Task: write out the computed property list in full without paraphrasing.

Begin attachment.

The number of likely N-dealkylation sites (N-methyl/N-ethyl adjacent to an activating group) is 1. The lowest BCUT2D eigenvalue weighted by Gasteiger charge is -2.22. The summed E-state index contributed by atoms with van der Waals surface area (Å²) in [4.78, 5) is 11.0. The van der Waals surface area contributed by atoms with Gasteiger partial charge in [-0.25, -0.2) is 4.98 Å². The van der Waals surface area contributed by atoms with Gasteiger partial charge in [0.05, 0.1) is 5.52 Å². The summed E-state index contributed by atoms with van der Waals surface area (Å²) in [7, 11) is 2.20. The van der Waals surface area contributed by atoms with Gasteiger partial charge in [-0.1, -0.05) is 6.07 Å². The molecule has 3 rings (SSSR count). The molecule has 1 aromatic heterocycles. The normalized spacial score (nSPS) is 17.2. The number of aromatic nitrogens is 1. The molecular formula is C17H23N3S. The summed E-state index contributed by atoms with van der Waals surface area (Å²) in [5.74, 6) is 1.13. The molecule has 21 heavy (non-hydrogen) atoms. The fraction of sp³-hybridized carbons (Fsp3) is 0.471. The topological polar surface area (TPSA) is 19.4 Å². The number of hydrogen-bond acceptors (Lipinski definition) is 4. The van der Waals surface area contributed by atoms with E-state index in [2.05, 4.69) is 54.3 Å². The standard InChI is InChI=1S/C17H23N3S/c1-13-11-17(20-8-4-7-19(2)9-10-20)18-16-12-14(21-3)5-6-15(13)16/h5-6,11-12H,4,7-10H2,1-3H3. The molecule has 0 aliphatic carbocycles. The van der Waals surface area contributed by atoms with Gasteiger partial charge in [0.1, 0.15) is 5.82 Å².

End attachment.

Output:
The number of likely N-dealkylation sites (N-methyl/N-ethyl adjacent to an activating group) is 1. The lowest BCUT2D eigenvalue weighted by Gasteiger charge is -2.22. The summed E-state index contributed by atoms with van der Waals surface area (Å²) in [4.78, 5) is 11.0. The van der Waals surface area contributed by atoms with Gasteiger partial charge in [-0.25, -0.2) is 4.98 Å². The van der Waals surface area contributed by atoms with Gasteiger partial charge in [0.05, 0.1) is 5.52 Å². The summed E-state index contributed by atoms with van der Waals surface area (Å²) in [7, 11) is 2.20. The van der Waals surface area contributed by atoms with Gasteiger partial charge in [-0.1, -0.05) is 6.07 Å². The molecule has 3 rings (SSSR count). The molecule has 1 aromatic heterocycles. The normalized spacial score (nSPS) is 17.2. The number of aromatic nitrogens is 1. The molecular formula is C17H23N3S. The summed E-state index contributed by atoms with van der Waals surface area (Å²) in [5.74, 6) is 1.13. The molecule has 21 heavy (non-hydrogen) atoms. The fraction of sp³-hybridized carbons (Fsp3) is 0.471. The topological polar surface area (TPSA) is 19.4 Å². The number of hydrogen-bond acceptors (Lipinski definition) is 4. The van der Waals surface area contributed by atoms with E-state index in [2.05, 4.69) is 54.3 Å². The standard InChI is InChI=1S/C17H23N3S/c1-13-11-17(20-8-4-7-19(2)9-10-20)18-16-12-14(21-3)5-6-15(13)16/h5-6,11-12H,4,7-10H2,1-3H3. The molecule has 0 aliphatic carbocycles. The van der Waals surface area contributed by atoms with Gasteiger partial charge in [0.1, 0.15) is 5.82 Å².